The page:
Why Does the Naturalization Application Process Take So Long?

Why Does the Naturalization Application Process Take So Long?



Why Does the Naturalization Application Process Take So Long?

Many people who are permanent residents in the United States have as their goal becoming U.S. citizens. At Robert D. Ahlgren and Associates, we have experienced immigration lawyers who assist our clients in the Chicago area in navigating the complex immigration system to obtain citizenship. The process of obtaining citizenship is known as “naturalization.” When that moment arrives when one is eligible to apply for naturalization, they do so in great anticipation that they will soon become the U.S. citizens they have dreamed of becoming one day.

Unfortunately, however, this is never the case because completing the naturalization process takes a very long time. When you submit your application, you sooner or later realize there is nothing that happens to the application for months and months. 

What we tell our clients is there are many reasons why an application can take so long, but contrary to common belief, USCIS, the agency that processes all immigration applications and petitions, might not be the one to blame for this extremely long processing time. According to the agency, they cannot process anyone’s application for naturalization without first obtaining and reviewing the applicant’s complete immigration file, known as the “A-File.” These hard paper files are kept in storage at the Federal Records Centers (FRCs) in Kansas City, Missouri. These FRCs are miles-long man-made caves built underneath the Kansas City metropolitan area. 

These FRCs were closed during much of the COVID-19 pandemic, and therefore no USCIS requests for immigration A-Files were being processed during that time. Without these files, USCIS could not do anything to adjudicate the naturalization applications that were piling up. This has created a serious disparity in case processing times because applicants whose A-files were not in these FRCs were fortunate enough not to experience these extremely long delays. 

Because of this, some cases are being adjudicated very quickly, while others remain pending, with nothing being done about them.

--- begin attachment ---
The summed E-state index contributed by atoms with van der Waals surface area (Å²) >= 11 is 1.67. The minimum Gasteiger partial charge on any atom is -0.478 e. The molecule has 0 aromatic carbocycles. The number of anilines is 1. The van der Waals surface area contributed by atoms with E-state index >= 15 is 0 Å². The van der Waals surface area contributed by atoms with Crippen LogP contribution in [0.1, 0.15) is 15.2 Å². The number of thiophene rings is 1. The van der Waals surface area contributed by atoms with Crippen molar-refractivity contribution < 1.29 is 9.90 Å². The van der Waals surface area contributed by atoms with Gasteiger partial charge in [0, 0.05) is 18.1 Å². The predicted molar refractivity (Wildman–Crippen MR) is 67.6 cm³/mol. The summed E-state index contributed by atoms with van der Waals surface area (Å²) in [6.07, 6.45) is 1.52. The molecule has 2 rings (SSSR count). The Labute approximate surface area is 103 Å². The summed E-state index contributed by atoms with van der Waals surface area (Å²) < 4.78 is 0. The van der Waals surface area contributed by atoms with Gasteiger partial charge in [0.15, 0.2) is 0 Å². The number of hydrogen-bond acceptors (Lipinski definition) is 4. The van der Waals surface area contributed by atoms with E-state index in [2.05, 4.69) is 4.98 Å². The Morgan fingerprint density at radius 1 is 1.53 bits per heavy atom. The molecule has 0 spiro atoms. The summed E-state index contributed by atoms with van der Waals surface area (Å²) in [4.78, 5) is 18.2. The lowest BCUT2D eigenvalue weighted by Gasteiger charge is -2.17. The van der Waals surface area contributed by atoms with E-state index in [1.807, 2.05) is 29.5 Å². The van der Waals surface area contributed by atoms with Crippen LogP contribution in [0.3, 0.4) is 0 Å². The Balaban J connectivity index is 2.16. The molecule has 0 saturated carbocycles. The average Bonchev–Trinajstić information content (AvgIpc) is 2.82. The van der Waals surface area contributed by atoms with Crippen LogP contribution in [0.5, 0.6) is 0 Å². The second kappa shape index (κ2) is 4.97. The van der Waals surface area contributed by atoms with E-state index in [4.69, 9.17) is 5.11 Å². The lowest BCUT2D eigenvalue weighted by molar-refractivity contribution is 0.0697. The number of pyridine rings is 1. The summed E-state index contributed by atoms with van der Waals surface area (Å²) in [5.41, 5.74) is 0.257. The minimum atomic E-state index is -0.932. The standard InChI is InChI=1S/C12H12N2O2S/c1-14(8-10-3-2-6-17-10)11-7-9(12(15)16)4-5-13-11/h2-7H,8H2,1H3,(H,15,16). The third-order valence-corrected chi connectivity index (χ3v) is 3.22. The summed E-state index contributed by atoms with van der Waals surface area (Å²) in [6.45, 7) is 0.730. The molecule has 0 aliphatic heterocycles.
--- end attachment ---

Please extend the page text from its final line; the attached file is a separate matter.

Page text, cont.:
The FRCs have reopened, which has dramatically improved processing times, but it will still take many more months to clear the backlog, initially at the FRCs and then at the USCIS regional processing centers.

Here is a summary of generally how long it is taking to process a naturalization application:

Step 1. Processing of Application for Naturalization (Form N-400): This first step of the naturalization process takes just over 14.5 months, on average, and this time includes having biometrics done.

Step 2. Citizenship interview, which includes exam: 4 additional months on average

Step 3. Oath of Allegiance and Certificate of Naturalization takes about 0–1.5 months

Total time to naturalize from application to taking oath: 18.5 months to 24 months

All these times are estimates, but even those estimates will vary depending on your individual location, as some regional immigration centers where these cases are processed are slower or faster than others in the country.

Speak with a Chicago Citizenship Attorney

If you are in the Chicago area and are seeking naturalization, contact Robert D. Ahlgren and Associates today and schedule a consultation to discuss your situation. There are things we can do for you to make sure you go through the naturalization process as quickly as possible. Do not risk unnecessary delay going through the process alone.


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